Today's SCOTUS decision does grave injury to the basic concept that the people—not the courts—make the law. The Court has abruptly cut off the ongoing debate over the definition of marriage, unilaterally imposing its view of what’s good for society by suddenly discovering a new constitutional right that almost no one would have imagined just a few years ago. The "separation of powers" most of us learned about in grade school is daily being undermined by executive fiat and judicial overreach. It is time for all of us to remind our elected leaders that all governmental power ultimately resides in the consent of the governed—not in kings, dictators, or judges.
You can read the majority decision, and the four separate dissenting opinions, here.
Here are some excerpts from the dissenting justices, which show the level of alarm raised by this astonishing judicial act:
Chief Justice John Roberts:
"But for those who believe in a government of laws, not of men, the majority’s approach is deeply disheartening.... The majority’s decision is an act of will, not legal judgment. The right it announces has no basis in the Constitution or this Court’s precedent. The majority expressly disclaims judicial 'caution' and omits even a pretense of humility, openly relying on its desire to remake society according to its own 'new insight' into the 'nature of injustice.'"In doing so, Roberts contends, the majority justices have usurped the role of legislators and ultimately of the people themselves:
"The majority today neglects that restrained conception of the judicial role. It seizes for itself a question the Constitution leaves to the people, at a time when the people are engaged in a vibrant debate on that question. And it answers that question based not on neutral principles of constitutional law, but on its own 'understanding of what freedom is and must become'"Similarly, Justices Antonin Scalia, Clarence Thomas and Samuel Alito all object to what they consider a horrifically wrong-headed decision not because they personally disagree with same-sex marriage, but because they care deeply about the role that the U.S. Supreme Court is commissioned to play in our American republic.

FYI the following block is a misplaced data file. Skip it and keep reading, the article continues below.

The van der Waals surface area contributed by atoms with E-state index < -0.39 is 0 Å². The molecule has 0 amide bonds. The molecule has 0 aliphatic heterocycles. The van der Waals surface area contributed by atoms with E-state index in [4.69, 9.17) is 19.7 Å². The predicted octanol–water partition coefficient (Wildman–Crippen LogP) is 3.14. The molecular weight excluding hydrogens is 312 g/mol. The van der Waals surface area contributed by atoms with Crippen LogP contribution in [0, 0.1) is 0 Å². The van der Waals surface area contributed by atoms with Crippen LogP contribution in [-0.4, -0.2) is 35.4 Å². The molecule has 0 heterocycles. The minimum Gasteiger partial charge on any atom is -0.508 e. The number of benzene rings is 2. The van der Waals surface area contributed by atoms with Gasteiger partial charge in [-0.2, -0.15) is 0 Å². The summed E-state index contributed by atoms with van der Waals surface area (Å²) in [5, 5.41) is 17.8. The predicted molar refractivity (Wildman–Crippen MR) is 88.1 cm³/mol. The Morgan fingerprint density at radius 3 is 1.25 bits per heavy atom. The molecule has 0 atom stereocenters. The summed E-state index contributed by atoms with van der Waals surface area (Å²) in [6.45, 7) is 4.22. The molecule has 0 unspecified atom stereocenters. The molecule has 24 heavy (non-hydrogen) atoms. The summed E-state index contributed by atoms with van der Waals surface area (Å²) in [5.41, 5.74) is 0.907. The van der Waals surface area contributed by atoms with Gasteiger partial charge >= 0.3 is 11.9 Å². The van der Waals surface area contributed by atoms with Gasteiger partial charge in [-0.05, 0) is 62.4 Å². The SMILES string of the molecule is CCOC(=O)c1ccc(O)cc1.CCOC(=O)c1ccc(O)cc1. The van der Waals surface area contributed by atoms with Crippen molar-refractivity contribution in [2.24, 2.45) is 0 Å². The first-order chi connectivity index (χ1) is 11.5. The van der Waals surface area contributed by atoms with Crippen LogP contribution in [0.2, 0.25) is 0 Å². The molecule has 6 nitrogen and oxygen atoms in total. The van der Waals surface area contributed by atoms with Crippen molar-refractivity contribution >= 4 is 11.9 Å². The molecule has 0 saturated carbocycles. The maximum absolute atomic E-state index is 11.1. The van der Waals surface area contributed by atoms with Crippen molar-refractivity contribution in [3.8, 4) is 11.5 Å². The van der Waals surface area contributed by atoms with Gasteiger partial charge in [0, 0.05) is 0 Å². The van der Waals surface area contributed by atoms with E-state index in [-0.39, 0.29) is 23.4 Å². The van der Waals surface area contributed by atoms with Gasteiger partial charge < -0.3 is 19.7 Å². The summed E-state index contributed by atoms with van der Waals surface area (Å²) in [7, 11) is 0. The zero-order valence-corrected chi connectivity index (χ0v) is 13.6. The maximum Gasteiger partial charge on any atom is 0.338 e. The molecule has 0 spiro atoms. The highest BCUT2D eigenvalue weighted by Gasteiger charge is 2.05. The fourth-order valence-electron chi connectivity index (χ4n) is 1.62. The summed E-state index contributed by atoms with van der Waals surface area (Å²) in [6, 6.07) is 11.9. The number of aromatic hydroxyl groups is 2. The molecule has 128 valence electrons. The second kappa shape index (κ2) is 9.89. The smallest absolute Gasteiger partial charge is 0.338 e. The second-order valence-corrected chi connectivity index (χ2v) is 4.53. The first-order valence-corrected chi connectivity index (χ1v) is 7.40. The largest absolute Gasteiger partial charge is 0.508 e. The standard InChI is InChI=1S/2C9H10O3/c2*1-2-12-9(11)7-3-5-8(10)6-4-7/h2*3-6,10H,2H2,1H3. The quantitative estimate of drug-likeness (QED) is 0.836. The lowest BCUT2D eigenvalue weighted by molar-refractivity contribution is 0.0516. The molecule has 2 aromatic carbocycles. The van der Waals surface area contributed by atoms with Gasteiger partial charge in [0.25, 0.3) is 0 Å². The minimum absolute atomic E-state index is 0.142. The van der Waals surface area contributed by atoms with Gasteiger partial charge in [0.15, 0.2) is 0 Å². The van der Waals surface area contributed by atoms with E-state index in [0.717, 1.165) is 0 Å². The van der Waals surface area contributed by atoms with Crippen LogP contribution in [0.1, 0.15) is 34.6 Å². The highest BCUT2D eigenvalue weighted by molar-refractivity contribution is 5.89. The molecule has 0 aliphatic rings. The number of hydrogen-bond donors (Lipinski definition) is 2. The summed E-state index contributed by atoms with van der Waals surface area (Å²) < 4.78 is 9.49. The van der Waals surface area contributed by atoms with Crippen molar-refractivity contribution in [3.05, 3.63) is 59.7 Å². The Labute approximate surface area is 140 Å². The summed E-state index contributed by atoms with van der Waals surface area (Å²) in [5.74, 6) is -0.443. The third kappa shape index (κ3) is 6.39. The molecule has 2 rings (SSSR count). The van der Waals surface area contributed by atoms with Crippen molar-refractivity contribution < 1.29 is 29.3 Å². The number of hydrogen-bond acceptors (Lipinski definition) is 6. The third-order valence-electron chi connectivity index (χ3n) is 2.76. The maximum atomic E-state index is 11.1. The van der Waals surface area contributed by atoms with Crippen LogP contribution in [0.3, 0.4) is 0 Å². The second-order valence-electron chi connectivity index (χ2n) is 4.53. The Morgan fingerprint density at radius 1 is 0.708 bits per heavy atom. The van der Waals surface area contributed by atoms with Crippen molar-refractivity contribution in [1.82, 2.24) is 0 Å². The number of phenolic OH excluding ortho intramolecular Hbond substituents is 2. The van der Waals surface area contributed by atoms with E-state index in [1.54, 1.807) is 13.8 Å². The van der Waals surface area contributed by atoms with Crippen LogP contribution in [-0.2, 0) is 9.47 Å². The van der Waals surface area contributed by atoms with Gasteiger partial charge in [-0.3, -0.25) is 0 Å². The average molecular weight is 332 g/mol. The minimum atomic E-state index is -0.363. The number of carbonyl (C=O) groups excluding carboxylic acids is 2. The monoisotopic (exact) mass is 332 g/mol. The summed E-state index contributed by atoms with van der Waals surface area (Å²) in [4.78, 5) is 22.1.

Justice Antonin Scalia:
"The [majority's] opinion is couched in a style that is as pretentious as its content is egotistic. It is one thing for separate concurring or dissenting opinions to contain extravagances, even silly extravagances, of thought and expression; it is something else for the official opinion of the Court to do so... The stuff contained in today’s opinion has to diminish this Court’s reputation for clear thinking and sober analysis."Justice Scalia also notes that at the time the Constitution’s 14th Amendment was ratified in 1868, “every State limited marriage to one man and one woman, and no one doubted the constitutionality of doing so.”
Justice Clarence Thomas:
"Our Constitution—like the Declaration of Independence before it—was predicated on a simple truth: One’s liberty, not to mention one’s dignity, was something to be shielded from—not provided by—the State. Today’s decision casts that truth aside. In its haste to reach a desired result, the majority misapplies a clause focused on 'due process' to afford substantive rights, disregards the most plausible understanding of the 'liberty' protected by that clause, and distorts the principles on which this Nation was founded. Its decision will have inestimable consequences for our Constitution and our society."Justice Samuel Alito:
"Today’s decision usurps the constitutional right of the people to decide whether to keep or alter the traditional understanding of marriage. The decision will also have other important consequences. It will be used to vilify Americans who are unwilling to assent to the new orthodoxy. In the course of its opinion, the majority compares traditional marriage laws to laws that denied equal treatment for African-Americans and women. The implications of this analogy will be exploited by those who are determined to stamp out every vestige of dissent."From the standpoint of those who support the traditional definition of marriage, there is no way to put a positive spin on today's ruling. It is just about as bad as it can get. The Court has plunged our nation into a world where, as Justice Scalia put it, "the Ruler of 320 million Americans coast-to-coast, is a majority of the nine lawyers on the Supreme Court."
We should take no solace in any assurances that our religious liberties will remain safe. They will not. Justice Alito is prescient in his estimation of the effect of today's decision: "It will be used to vilify Americans who are unwilling to assent to the new orthodoxy." We fool ourselves if we rest in the belief that we are safe from those who wish to outlaw the sincerely-held views of millions of Americans who know the truth about marriage.
As we see most clearly on days like today, it really DOES matter who we elect to office, especially those who appoint judges!
May God have mercy on the United States of America!